Thanks to a windfall of breweries distributing in L.A., instead of bemoaning when a new beer was released (but nowhere near me), I now get to buy it. Which means that I can pick up a can of Bell’s Brewery newest addition, Quinannan Falls Special Lager Beer when it arrives in June.
Here is part of the backstory- “Quinannan Falls” pronounced “҆Kwi-ni-naan,” or Q-Falls as it affectionately known at Bell’s pub, has been an Eccentric Café favorite since 2009.”
And the beer description – “The end result is a dry-hopped lager that possesses a crisp, dry bitterness you would expect from a German pilsner, but the use of highly aromatic Simcoe hops from the Pacific Northwest, evoke the fragrant pine forests that inspired this beer.”
Angel City continues to add beers to the rotation with the latest (after their Double IPA) being the pun-illy named Lager. The lager “is a slightly sweet honey grapefruit lager with a strong citrus aroma and a subtle tart bite. Made with pink grapefruit and sage honey…”
I have enjoyed a good track record with the lighter beers from ACBC such as the Marilyn Cream ale and their pilsner so I predict this one will be good too.
The final Okto bier review is of the Eugene, Oregon version from Ninkasi Brewing.
This Oregonian take on the Festbier Lager really starts off quite sharp. Lot of malt and carbonation really hits the taste buds. Some metallic/bitter hop notes as well. Strange (to me) combo of loads of grain/cereal notes combined with a surprising lightness. Also a touch of savory and salt is the lingering taste. The beer pours a lovely dark orange color with a thin line of foam all around the edge of the glass. (Yeah, it’s not an OktoGlass).
Of the four FestBiers that I reviewed this month, this is probably my least favored. The salt kick at the back end really drowns out the malt and kills any sweetness that I expect from this style. I may have been expecting more since their Prism series of lighter beers have really struck me with their flavor.
Many moons ago, I embarked on a month-long visit to London as a college theatre course. My naive beer and alcohol knowledge consisted of wine information gleaned from my parents and college parties. For some reason, I became enamored of the Snakebite a 1/2 lager – 1/2 cider concoction with black currant added. It was not good.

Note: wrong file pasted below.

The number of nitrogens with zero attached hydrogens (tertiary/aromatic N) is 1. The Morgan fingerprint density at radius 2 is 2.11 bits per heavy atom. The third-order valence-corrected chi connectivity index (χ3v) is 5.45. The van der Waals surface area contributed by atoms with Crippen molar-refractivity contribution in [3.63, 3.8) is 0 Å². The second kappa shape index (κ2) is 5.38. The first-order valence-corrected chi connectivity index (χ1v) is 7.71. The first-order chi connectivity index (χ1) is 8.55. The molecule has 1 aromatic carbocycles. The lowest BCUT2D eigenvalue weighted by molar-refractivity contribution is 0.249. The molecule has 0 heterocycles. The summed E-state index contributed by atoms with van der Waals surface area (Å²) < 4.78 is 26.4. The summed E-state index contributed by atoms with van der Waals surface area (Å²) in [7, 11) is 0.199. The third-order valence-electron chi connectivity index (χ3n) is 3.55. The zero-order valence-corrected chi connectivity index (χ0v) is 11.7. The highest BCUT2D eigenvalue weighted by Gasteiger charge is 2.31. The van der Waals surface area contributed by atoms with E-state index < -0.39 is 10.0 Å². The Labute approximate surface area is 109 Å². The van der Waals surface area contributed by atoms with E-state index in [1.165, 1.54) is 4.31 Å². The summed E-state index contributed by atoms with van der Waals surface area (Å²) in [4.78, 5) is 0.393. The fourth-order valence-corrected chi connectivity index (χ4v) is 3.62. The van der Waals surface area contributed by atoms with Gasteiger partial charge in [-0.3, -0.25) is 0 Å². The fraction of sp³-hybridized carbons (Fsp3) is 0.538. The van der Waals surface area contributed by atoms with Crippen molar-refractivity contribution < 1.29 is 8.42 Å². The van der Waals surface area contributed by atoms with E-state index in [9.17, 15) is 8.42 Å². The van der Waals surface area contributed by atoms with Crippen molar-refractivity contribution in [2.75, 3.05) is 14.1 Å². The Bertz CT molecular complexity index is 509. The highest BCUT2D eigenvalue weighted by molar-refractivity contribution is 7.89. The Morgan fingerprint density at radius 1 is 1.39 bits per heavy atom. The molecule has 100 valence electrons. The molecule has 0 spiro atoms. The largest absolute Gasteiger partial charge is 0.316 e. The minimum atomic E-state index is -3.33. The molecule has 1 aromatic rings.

But now, memories paint it in a different light and Gigantic Brewing has teamed with Cider Riot! and Beau’s All Natural Brewing to make a 2015 version of the Snakebite. The Gigantic version is Kolsch fermented with apple juice and black currant .
How will it compare to my faded recollections? Let’s see….
Right off the bat the currant and apple flavors pop. Thankfully, it isn’t in a sweetened juice way as this ale/cider hybrid gets very dry, very quickly. There is a biscuity undertone and a bit of watery lightness on the back of the tongue to stave off a complete drying effect. This amber/red streaked colored beer still retains a beer-iness even though the aroma has a bit of mint quality to it. Like drinking a sour ale, this rewards the fan who slowly takes it in rather than as a quick refresher type of beer.
On my new (patent pending) rating scale of, Buy It! – get a bottle. Try It. – get a taster. Shy from It. – get something else first Snakebite gets a Buy It!
You have to look for and grab any lagers that aren’t hopped or imperialized. And if you want to dig deeper to Vienna or Dortmunder Export, you have to search further.
Thankfully the refurbished beer aisle at my local Whole Foods recently had two bottled offerings from Barley Forge in Costa Mesa. One of which is the excellently named Grandpa Tractor, a Dortmunder “style” export lager.